I'm scared, you guys.
Up until now, movies based on video games haven't bothered me. Resident Evil? Who cares. Silent Hill? Meh. Tomb Raider? Whatevs. Those are series I don't really have a huge emotional attachment to, so I didn't fret when their big-screen counterparts turned out to be awful.
But Shadow of the Colossus? That's a game too dear to my heart — something I don't want inevitably ruined by the machine of Hollywood. No matter how much the director says he likes the game.
So, Hollywood executives, if I could just pull you away from your cocaine for one moment, I have a single suggestion for your film: Use Koh Otani's original soundtrack.
Shadow of the Colossus is an interesting choice for a film in the first place. It has a cast of…well, five characters, if you count the horse. (Also, one of those characters is dead.) Every word of spoken dialogue in the game probably wouldn't cover a single Metal Gear Solid cut-scene. And aside from a handful of lizards and other critters, the 16 colossi are the only enemies.
That's why Shadow of the Colossus leans so heavily on the atmosphere it creates: the vast, empty landscape; the sun-drenched, bloom-lit environments; and most importantly, the soundtrack.
These things aren't just ambient window-dressing. They're what define the story.
Listen to that composition above. The instrumentation is noticeably sparse at first, and the grace notes provided by the flute perfectly represent your character as he entered the Forbidden Land. (And we know the land is forbidden even before we are told; the choir, with its unintelligible lyrics and mournful melody, communicates that.)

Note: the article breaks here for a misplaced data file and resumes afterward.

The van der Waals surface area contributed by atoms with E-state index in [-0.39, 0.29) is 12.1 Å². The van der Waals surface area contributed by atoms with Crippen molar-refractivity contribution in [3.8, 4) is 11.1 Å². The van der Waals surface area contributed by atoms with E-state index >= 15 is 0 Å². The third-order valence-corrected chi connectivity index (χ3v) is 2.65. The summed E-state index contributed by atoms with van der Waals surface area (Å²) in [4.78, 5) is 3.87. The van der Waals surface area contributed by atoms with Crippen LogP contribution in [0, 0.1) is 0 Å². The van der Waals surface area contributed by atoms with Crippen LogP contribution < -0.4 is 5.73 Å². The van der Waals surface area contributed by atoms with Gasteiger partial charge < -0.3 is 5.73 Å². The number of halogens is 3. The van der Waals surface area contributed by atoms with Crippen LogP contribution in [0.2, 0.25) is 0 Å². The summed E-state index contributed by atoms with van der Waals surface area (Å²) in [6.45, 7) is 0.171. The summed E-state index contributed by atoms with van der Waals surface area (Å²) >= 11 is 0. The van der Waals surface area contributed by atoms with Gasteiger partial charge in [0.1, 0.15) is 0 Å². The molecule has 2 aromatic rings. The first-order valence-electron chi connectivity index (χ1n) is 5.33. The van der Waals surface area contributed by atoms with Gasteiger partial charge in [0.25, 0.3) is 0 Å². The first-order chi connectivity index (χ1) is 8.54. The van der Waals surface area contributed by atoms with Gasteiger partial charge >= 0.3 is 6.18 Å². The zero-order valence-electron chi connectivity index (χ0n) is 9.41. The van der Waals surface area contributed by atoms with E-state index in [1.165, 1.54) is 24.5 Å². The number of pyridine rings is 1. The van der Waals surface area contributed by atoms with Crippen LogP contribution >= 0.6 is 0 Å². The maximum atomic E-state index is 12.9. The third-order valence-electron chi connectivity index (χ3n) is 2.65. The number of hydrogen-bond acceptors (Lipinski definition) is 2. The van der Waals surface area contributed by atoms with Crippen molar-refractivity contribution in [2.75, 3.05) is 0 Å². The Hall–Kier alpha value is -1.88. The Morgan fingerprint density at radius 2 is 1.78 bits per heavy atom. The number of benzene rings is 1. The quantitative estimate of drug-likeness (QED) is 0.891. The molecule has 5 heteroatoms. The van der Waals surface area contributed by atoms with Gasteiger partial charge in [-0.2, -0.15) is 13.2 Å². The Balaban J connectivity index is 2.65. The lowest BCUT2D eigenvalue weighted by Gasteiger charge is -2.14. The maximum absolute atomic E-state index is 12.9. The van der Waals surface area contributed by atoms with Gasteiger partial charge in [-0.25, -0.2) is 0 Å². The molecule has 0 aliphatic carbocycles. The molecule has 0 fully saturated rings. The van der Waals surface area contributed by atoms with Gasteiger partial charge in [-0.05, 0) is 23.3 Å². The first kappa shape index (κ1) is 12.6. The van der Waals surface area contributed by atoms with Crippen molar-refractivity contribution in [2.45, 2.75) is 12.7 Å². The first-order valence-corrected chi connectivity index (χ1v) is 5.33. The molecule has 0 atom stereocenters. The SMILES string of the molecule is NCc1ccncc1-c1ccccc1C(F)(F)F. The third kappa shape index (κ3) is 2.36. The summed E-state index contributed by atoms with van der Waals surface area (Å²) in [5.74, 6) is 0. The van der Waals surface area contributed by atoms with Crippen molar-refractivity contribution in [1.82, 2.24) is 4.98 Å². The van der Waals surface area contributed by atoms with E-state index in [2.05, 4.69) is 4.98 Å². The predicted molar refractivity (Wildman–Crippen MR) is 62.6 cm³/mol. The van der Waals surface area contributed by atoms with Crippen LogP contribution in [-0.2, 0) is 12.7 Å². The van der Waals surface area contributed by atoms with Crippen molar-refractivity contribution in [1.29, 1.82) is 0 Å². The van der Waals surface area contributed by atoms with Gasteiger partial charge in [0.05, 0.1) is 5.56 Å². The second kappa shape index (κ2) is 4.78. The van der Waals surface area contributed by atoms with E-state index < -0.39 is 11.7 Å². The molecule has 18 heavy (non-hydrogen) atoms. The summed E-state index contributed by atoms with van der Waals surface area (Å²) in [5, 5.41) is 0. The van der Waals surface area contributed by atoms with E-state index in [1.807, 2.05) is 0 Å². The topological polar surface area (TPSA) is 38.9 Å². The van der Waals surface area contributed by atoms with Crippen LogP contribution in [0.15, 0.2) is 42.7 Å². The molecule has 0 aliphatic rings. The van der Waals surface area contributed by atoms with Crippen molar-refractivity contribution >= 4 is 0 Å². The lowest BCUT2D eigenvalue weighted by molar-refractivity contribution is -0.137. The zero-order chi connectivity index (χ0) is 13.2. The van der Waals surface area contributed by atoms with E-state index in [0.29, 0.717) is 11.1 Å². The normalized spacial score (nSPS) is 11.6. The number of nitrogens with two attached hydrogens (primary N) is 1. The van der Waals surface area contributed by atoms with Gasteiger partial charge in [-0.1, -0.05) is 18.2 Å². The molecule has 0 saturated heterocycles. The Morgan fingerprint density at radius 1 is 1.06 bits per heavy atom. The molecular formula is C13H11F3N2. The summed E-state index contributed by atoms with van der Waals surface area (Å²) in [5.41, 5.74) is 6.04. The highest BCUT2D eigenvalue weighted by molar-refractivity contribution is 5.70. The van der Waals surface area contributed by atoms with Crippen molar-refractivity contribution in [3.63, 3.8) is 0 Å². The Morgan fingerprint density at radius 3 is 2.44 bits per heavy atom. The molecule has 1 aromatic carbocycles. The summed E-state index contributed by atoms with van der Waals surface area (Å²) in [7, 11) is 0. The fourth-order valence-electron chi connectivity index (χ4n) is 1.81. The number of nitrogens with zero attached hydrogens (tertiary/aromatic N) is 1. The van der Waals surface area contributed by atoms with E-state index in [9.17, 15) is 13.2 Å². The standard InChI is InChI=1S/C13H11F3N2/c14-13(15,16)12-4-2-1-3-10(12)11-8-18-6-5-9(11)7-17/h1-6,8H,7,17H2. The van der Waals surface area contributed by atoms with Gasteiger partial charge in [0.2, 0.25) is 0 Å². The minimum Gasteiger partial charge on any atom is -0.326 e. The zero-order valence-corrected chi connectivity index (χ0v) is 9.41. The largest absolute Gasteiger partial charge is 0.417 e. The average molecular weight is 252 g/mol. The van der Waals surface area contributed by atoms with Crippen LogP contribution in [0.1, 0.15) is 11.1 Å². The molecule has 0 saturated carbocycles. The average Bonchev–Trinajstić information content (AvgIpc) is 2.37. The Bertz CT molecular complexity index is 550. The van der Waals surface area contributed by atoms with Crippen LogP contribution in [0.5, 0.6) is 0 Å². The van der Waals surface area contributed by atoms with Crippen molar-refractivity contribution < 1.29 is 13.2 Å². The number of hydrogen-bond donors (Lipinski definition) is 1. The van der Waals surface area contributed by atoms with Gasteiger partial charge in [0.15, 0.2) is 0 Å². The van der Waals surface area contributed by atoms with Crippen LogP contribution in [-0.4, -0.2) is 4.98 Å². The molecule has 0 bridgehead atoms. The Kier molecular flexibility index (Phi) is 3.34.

By the time the strings kick in, soaring to climax around the 2:10 mark, we've moved beyond words. The music is speaking on a deeper level, telling and describing in a way that no actor could.
The battle themes in Shadow of the Colossus are suitably heroic and epic, each befitting the mood and environment of the fight. But I'm more interested in the post-battle dirge that plays as each giant topples to the ground.
The tune isn't, as you'd expect, triumphant; the character (and by extension the player) should be celebrating his mastery over such behemoths. Instead, the music is lyrical and sad, almost funereal. And even as the string melody enters to resolve the minor key to a major one, a lingering note of doubt remains as a minor-second interval repeats (from 0:57 to the end).
Even if you haven't played the game, you can pick up on what the music is communicating: sorrow, regret, accomplishment tinged with trepidation. And all without saying a word.
George Lucas once said (you know, pre-Jar Jar) that he considered Star Wars a silent movie, and that John Williams' music played a much larger role in the storytelling than it would in other films. Lucas, of course, forgot this truism and packed his later Star Wars films with needless dialogue. But that serves as a perfect object lesson for a potential Shadow of the Colossus movie.
Please, Hollywood. I'm begging you. Use this soundtrack. And then shut up and get out of the way.